By investing with the lead investor, you will be on the same boat as someone who is likely to have had years of prior experience and (hopefully!) success. It would be much easier to learn and seek advice from these experienced angels – knowledge that is great to have when considering future deals. Also, by investing in multiple syndicates as compared to just one investment, you would be able to gain a lot more exposure to the ups and downs of the journeys of multiple startups. Essentially, joining multiple syndicates will provide you with a shortcut to your learning as an angel investor.

Secondary transfers

A key issue with angel investing is the lack of liquidity in the market. Typically, angels, who provide the cheque at the beginning of a startup’s journey, will have to wait years before their returns can ever be realized. However, it is easy for secondary transfers to take place in a syndicate. This means that if an investor wishes to withdraw his/her funds before the startup exits, it would be a lot cheaper and easier to do so.

Other reasons can include, access to better dealflow, taking on less risk as the investment has already been “vetted” by the lead investor, branding purposes (imagine sharing that you invested in 10 different startups with just $50,000 – compared to just one!), etc. Startups tend to prefer syndicated deals too, as it will mean they will not have to manage with multiple angels at once, access to a greater pool of potential business partners and mentors, a less complicated cap table, etc.

How does an angel syndication process work?

We can distinguish the entire journey into 5 phases:

  1. Identification and Selection: A lead investor finds a startup he/she considers a great investment opportunity. He decides to open this up to other investors, and will first discuss with the startup important information such as the proposed valuation, minimum sum invested, amount of funds to be raised, etc.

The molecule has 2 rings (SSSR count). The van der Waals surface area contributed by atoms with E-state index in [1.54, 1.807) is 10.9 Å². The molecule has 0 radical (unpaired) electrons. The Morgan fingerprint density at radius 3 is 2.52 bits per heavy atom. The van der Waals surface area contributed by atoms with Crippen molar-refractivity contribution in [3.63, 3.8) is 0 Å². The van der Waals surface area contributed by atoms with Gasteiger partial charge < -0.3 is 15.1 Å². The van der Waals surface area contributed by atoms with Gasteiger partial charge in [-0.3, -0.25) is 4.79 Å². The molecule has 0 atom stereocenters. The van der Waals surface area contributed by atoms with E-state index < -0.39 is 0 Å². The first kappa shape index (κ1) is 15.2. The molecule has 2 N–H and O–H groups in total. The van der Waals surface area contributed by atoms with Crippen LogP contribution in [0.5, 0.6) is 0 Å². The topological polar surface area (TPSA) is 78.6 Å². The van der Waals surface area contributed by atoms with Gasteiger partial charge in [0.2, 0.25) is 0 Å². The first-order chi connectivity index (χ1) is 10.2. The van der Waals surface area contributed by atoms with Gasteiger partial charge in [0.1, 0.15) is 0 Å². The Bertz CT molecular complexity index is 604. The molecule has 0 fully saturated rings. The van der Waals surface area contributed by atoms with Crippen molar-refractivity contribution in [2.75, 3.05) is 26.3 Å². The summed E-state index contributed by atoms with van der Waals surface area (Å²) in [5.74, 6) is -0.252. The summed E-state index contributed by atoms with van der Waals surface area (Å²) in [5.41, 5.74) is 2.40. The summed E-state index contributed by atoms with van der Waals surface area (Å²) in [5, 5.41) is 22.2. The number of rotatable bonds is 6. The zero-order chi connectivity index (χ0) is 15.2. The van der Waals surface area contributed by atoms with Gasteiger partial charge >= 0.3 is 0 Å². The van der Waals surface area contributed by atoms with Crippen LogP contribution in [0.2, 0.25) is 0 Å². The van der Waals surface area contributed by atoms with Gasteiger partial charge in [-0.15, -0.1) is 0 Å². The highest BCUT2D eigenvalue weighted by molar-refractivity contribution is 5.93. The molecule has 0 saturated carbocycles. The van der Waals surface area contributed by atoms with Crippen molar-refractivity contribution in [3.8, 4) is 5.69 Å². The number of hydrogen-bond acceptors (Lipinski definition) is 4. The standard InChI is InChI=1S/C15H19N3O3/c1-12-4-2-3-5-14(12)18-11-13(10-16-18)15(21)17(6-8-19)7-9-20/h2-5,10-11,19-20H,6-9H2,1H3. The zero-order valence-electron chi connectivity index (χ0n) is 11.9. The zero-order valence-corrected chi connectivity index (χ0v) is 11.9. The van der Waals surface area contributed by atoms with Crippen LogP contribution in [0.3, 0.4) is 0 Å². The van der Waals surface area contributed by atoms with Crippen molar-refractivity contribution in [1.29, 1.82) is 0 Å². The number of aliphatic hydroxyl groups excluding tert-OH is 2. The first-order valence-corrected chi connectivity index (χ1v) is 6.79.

2. Gathering of interest: The lead, whether via his/her own personal contacts or an online platform, will open up the opportunity with the relevant information. There are usually face to face meetings, numerous discussions, sharing sessions, etc. during this period. If an investor is interested, he/she will indicate the amount of investment that he/she is prepared to invest, and documents such as the investment agreement, etc. If the minimum investment size has been reached by the lead and other investors, the next phase happens.

  3. Creation: The SPV would be created to act as the entity which will make the investment to the startup. Key decisions will be made by the lead investor, alongside the entity or individual managing the SPV’s operations (e.g. conducting due diligence, legal procedure, etc.). Investors will wire the money to the SPV which would subsequently transfer the money to the startup. During this stage, the relevant expenses will be incurred by the SPV as well.

  4. Monitoring: After the investment has been made, the lead investor will be in charge of communication between the startup and investors in the SPV. His/her tasks will include meeting with the founders, providing information on the performance of the startup, attending and voting at board meetings if necessary, etc.

  5. Exit: In the case of a startup exit and the SPV is entitled a return, they will be shared among the investors accordingly, minus the carry fee which has to be paid to all that is entitled to it.


Starting out as an angel investor can be scary and frightening. You are likely to fail initially; picking the wrong companies, being given poor deal terms without knowing it, etc. It is not your fault! The chances of a startup failing are exceedingly high, and the number of permutations and combinations of a simple term sheet can be a nightmare even for the most experienced angel or VC out there.

However, you now know a way where instead of having to pick the companies yourself, you can invest alongside other angels. You will also be able to invest in smaller sums, incur less costs, and shortcut your learning. What great times we live in! If you wish to find out more about how to participate in AngelCentral’s upcoming syndicate opportunities, join our community through our website to do so.